As an earnest and diligent student of figure drawing, I followed my art instructor’s recommendation to see the Michelangelo exhibit at the Metropolitan Museum in New York City. The drawings are culled from multiple collections, both public and private, throughout Europe and the U.S. I was enraptured by each contour, hatchline, and the shade and shadows that created three-dimensional images on a flat piece of paper. These magical acts come from a discipline unmatched by any other since Renaissance times, and I was able to view these hundred or more performances all at once.
I first joined an exclusive after-hours evening at the Met to digest and sip the information slowly. The next morning, with a courtesy admission, I was able to quickly document the exhibition so I could later savor this encounter with Michelangelo.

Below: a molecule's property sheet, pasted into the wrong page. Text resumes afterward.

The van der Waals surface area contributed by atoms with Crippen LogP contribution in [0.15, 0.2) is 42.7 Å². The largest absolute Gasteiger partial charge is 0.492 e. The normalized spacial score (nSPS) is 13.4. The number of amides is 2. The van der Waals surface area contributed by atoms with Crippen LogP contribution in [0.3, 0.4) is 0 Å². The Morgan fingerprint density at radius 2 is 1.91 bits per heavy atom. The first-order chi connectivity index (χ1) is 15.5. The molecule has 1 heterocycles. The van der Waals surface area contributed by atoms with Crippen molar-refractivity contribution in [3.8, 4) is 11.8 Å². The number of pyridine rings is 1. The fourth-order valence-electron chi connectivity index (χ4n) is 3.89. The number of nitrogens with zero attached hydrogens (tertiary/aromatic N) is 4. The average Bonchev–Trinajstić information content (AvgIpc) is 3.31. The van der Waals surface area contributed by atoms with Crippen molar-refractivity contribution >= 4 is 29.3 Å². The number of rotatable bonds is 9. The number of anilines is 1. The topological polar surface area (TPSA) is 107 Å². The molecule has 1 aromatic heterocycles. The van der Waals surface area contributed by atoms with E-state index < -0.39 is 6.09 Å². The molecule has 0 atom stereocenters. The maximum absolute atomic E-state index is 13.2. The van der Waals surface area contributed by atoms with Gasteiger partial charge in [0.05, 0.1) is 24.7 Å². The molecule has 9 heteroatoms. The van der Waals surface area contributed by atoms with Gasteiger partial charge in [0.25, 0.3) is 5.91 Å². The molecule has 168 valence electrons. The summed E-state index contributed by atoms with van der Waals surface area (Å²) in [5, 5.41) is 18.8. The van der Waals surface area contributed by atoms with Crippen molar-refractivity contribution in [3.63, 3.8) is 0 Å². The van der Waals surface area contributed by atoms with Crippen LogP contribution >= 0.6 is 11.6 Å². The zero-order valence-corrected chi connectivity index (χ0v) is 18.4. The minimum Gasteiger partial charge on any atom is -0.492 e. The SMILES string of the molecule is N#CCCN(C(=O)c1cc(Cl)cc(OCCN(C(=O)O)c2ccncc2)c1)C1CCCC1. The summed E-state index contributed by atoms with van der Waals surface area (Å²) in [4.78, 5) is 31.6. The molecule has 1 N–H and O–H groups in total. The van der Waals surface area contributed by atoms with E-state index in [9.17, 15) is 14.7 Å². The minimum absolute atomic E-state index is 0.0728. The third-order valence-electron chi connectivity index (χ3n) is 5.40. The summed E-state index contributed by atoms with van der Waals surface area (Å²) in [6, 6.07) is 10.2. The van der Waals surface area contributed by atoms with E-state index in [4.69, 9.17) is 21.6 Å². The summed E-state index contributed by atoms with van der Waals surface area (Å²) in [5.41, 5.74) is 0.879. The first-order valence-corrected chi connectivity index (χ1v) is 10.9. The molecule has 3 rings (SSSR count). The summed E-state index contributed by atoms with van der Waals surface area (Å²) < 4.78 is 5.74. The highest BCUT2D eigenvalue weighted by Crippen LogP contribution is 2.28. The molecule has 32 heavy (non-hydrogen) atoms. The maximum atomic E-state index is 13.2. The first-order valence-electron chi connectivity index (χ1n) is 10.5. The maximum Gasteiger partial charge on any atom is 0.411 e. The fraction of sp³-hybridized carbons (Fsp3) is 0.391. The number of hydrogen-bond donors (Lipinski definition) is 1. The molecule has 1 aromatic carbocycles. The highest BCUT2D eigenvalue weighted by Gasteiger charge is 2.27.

Here are a few visual highlights with associated text from the exhibition. They are annotated in the order that resonates the most for my interest in figure drawing:
The Human Figure
Early Precedents: These show how and from whom he learned. The white highlights on tone paper provide contrast and depth to the drawings.
Painting Preparation and Students
There’s still time to see this magnificent exhibition until February 12! If you are unable to attend, I invite you to please study and relish these reproduced copies carefully. In order to share these in a timely fashion, I have not captioned or annotated every image. I hope you will nevertheless catch the whiff of Michelangelo’s development, intentions, and success. We should appreciate the wealth of information we now have at our disposal. The contributors to the exhibition are listed below. Congratulations and thanks to the Metropolitan Museum for this incredible effort.
P.S. I wanna be this guy!!